- Datoi–Tapo is the fifth-highest mountain, at 1941 metres. Situated in Bobonaro Municipality, the ascent to Datoi-Tapo passes through areas of particular beauty, particularly in the rainy season, with lush green vegetation, whilst in the dry season the landscape is arid and rocky. It is a favoured location for local people seeking to hunt wild boar.
AAO organized the pilot tour for members of Timorese adventure groups who were experienced in trekking through mountainous terrain and who were willing to offer their expertise in helping to devise the package. Before setting out, AAO consulted the local authorities for their suggestions on routes and attractions and they conducted a survey afterwards aimed at helping them to refine the package in light of the group’s experiences. The local community provided their hospitality during the eight-night journey.
As the AAO group travelled between locations, members were able to refresh themselves by bathing in rivers and pools along the way. On the final day, the team spent some time at the small seaside resort of Com in Lautem Municipality, on the way back from the challenging ascent of Mt. Matebian. They all felt a sense of pride, as the first group to climb five mountains in eight days, and were thrilled with beautiful sights they saw along the way and the sense of achievement as they stood at the summit of each peak.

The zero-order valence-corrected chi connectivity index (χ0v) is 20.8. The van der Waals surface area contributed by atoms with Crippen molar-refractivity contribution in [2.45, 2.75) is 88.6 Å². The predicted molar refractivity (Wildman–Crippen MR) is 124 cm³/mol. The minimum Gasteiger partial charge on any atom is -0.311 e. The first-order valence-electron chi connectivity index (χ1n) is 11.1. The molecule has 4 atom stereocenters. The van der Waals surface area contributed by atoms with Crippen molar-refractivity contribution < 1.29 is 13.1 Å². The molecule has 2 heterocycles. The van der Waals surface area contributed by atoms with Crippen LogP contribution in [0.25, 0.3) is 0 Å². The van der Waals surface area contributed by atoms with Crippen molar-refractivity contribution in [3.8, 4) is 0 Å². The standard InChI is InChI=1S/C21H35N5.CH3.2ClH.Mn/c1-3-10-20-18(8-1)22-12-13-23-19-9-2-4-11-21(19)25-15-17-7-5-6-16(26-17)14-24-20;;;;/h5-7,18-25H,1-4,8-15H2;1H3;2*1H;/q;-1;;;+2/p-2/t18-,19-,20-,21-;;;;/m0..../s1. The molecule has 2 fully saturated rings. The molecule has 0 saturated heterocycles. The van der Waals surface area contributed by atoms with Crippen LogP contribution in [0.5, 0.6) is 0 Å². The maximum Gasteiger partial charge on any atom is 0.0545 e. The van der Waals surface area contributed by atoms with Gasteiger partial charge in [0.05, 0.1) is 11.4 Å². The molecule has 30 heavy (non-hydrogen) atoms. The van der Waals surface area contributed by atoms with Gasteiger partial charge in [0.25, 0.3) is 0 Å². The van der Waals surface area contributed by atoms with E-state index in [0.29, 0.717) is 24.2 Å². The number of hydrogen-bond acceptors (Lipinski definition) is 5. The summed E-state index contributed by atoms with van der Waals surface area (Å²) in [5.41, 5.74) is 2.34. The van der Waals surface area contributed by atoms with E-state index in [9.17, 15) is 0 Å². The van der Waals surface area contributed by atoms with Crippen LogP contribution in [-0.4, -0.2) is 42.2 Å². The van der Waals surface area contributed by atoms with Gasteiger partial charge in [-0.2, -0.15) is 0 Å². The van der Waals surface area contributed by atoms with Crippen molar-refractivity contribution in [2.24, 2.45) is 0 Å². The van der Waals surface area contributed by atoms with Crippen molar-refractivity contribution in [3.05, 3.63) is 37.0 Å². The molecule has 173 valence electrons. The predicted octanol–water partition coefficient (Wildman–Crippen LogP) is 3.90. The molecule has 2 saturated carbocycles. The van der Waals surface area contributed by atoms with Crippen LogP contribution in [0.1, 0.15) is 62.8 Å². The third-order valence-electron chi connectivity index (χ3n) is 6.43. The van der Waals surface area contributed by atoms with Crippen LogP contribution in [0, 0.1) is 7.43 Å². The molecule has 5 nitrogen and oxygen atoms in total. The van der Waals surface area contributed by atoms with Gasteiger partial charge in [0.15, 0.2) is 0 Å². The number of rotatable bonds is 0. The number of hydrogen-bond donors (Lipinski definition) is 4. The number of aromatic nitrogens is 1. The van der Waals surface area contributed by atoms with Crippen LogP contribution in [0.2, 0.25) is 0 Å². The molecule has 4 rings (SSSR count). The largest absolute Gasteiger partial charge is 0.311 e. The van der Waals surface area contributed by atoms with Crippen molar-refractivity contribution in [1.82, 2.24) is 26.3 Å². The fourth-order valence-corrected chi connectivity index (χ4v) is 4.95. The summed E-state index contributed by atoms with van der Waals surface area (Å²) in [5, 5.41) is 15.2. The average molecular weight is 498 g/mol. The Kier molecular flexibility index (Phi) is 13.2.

Freitas Soares said that the benefits of the Five Summits tour also extended to the community and to local authorities. The tour will help to put the peaks and the surrounding areas on the tourism map, promoting local culture as well as providing an income to some people in the area, who will have the opportunity to work as guides in the future. He also emphasised that AAO planned to conduct its activities under strict environmental principles: “Leave nothing but footprints; take nothing but photos (and videos!) and kill nothing (except time).” He added that tours such as this also presented an opportunity to raise environmental awareness amongst local visitors, mentioning recent incidents of littering and vandalism in the Mt. Ramelau area.
Whilst international tourism is at a standstill due to the Covid-19 pandemic, Freitas Soares Manuel said that his group had embraced the national #HauNiaTimorLeste campaign to promote domestic tourism. “Through this campaign, we hope to create more interest in tourism amongst Timorese people, and make them feel proud of the beautiful places and wonderful experiences they can have when they travel around the tourism attractions throughout the country.”
Freitas Soares has a strong vision for tourism in Timor-Leste: he’s not going to stop at Five Summits: “Now we want to explore the sixth and seventh highest mountains in the land. And we’ll go beyond that, to develop more great adventure tourism experiences in Timor-Leste”.
To find out more about the Five Summits tour, contact Aventureiro Azula Outdoor:
Phone: +670 7460 8080, +670 7739 7403
Email: [email protected]
Facebook: Aventureiro Azula Outdoor
Source: Adventureiro Azula Outdoor (AAO)
All photos copyright Adventureiro Azula Outdoor (AAO)